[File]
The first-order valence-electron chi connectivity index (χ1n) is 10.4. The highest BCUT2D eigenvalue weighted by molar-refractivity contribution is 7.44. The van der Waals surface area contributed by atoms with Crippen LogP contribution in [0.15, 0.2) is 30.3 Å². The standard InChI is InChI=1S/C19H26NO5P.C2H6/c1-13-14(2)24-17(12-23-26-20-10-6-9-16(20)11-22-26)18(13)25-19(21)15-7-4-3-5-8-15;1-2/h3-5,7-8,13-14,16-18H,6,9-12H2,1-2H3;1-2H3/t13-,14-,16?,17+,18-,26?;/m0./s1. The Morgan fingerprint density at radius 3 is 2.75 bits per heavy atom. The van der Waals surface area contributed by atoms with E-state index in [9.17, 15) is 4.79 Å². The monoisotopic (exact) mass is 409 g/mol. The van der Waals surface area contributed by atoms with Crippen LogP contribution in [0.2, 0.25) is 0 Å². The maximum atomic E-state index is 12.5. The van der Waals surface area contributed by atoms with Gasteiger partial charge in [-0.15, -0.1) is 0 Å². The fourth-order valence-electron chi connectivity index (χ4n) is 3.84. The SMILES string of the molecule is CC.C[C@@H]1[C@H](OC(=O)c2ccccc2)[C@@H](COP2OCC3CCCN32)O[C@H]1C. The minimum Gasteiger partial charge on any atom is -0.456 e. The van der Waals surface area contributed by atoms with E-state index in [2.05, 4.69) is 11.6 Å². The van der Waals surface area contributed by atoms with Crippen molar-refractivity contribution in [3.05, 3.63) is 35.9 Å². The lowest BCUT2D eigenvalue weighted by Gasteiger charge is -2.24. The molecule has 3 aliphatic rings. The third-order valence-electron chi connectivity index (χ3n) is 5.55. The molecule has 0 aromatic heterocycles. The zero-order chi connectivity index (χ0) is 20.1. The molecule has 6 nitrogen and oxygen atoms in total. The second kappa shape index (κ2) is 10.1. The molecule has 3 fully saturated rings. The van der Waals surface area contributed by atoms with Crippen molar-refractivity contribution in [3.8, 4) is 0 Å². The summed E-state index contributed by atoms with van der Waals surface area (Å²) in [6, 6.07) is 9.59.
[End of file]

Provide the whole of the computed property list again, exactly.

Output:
The first-order valence-electron chi connectivity index (χ1n) is 10.4. The highest BCUT2D eigenvalue weighted by molar-refractivity contribution is 7.44. The van der Waals surface area contributed by atoms with Crippen LogP contribution in [0.15, 0.2) is 30.3 Å². The standard InChI is InChI=1S/C19H26NO5P.C2H6/c1-13-14(2)24-17(12-23-26-20-10-6-9-16(20)11-22-26)18(13)25-19(21)15-7-4-3-5-8-15;1-2/h3-5,7-8,13-14,16-18H,6,9-12H2,1-2H3;1-2H3/t13-,14-,16?,17+,18-,26?;/m0./s1. The Morgan fingerprint density at radius 3 is 2.75 bits per heavy atom. The van der Waals surface area contributed by atoms with E-state index in [9.17, 15) is 4.79 Å². The monoisotopic (exact) mass is 409 g/mol. The van der Waals surface area contributed by atoms with Crippen LogP contribution in [0.2, 0.25) is 0 Å². The maximum atomic E-state index is 12.5. The van der Waals surface area contributed by atoms with Gasteiger partial charge in [-0.15, -0.1) is 0 Å². The fourth-order valence-electron chi connectivity index (χ4n) is 3.84. The SMILES string of the molecule is CC.C[C@@H]1[C@H](OC(=O)c2ccccc2)[C@@H](COP2OCC3CCCN32)O[C@H]1C. The minimum Gasteiger partial charge on any atom is -0.456 e. The van der Waals surface area contributed by atoms with E-state index in [2.05, 4.69) is 11.6 Å². The van der Waals surface area contributed by atoms with Crippen molar-refractivity contribution in [3.05, 3.63) is 35.9 Å². The lowest BCUT2D eigenvalue weighted by Gasteiger charge is -2.24. The molecule has 3 aliphatic rings. The third-order valence-electron chi connectivity index (χ3n) is 5.55. The molecule has 0 aromatic heterocycles. The zero-order chi connectivity index (χ0) is 20.1. The molecule has 6 nitrogen and oxygen atoms in total. The second kappa shape index (κ2) is 10.1. The molecule has 3 fully saturated rings. The van der Waals surface area contributed by atoms with Crippen molar-refractivity contribution in [3.8, 4) is 0 Å². The summed E-state index contributed by atoms with van der Waals surface area (Å²) in [6, 6.07) is 9.59.